One of the driving methodological and pedagogical concerns of the Common World Childhoods Research Collective, to which we belong, is the question of how to deal with the mess of the damaged worlds that we inherit and bequeath to future generations. The essays in this special section were commissioned in the wake of a Canadian SSHRC 'Connections' symposium organised by the Common World Childhoods Research Collective, and held at the University of Victoria, British Columbia in late 2014. This interdisciplinary event brought environmental and Indigenous humanities scholars into conversation with early childhood education scholars and practitioners around the theme of: "Learning how to inherit colonised and ecologically challenged lifeworlds." 1 The authors of these three essays ponder the question of ecological inheritance in the settler colonial contexts of Canada and Australia, cognisant of the fact that settler colonialism remains an incomplete project. Nothing is finally settled. 2 Moreover, they start from the premise that the ecological legacies of the western colonial enterprise of early modernity closely articulate with the anthropogenic disturbances to the earth's geo-biosphere that we are 1 Details of this symposium can be found on the Common World Childhoods website, http://commonworlds.net/learning-how-to-inherit-colonized-and-ecologically-challenged-life-worlds/.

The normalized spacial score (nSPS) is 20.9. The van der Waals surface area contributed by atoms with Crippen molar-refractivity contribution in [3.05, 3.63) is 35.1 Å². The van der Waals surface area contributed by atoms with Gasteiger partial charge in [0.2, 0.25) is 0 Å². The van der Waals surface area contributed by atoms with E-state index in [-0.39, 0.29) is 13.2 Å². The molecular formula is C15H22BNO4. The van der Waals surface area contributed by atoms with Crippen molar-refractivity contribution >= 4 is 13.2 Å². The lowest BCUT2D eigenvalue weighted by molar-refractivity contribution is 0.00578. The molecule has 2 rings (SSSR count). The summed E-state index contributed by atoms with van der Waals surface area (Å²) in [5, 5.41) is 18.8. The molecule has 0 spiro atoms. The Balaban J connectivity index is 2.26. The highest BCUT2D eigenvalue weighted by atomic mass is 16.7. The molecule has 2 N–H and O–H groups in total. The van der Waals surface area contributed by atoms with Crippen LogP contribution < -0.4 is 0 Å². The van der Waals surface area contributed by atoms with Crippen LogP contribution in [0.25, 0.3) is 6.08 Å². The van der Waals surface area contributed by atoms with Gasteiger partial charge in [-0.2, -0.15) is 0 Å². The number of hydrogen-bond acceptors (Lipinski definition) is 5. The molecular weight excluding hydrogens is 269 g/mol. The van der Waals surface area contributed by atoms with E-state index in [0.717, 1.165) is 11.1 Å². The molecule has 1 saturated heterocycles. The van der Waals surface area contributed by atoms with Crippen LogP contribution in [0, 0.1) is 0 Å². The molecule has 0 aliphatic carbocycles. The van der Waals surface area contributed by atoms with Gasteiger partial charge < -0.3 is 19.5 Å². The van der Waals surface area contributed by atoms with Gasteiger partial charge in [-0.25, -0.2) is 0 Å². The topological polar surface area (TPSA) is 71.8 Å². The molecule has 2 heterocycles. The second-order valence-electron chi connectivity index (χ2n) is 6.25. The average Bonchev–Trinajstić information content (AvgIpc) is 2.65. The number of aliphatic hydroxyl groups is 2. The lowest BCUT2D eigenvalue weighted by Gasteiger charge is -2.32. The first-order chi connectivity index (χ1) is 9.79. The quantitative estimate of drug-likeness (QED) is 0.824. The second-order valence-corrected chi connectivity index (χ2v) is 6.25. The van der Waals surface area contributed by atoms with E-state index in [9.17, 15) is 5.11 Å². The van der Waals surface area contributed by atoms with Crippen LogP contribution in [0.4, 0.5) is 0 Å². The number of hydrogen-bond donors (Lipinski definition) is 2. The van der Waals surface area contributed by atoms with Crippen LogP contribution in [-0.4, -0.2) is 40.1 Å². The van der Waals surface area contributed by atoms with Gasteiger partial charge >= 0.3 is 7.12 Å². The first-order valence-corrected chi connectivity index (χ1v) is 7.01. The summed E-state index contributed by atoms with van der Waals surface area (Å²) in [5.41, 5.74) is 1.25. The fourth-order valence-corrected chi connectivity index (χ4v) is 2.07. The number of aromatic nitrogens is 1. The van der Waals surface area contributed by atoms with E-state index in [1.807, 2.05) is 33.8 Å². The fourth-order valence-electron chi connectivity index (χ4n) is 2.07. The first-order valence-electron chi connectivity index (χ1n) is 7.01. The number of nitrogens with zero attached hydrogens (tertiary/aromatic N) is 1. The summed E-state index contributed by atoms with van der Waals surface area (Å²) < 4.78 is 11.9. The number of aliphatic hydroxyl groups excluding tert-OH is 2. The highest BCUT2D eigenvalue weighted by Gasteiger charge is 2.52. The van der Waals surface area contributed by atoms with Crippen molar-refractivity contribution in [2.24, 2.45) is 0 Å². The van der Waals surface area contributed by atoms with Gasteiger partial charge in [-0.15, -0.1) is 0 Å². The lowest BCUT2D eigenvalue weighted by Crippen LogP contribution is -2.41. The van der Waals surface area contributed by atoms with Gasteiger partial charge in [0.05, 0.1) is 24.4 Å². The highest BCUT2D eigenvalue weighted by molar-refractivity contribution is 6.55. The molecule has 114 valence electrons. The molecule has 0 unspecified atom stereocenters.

Taylor, A., Pacini-Ketchabaw, V., de Finney, S., & Blaise, M. (2015). Inheriting the Ecological Legacies of Settler Colonialism. Environmental Humanities, 7(1), 129–132. https://doi.org/10.1215/22011919-3616362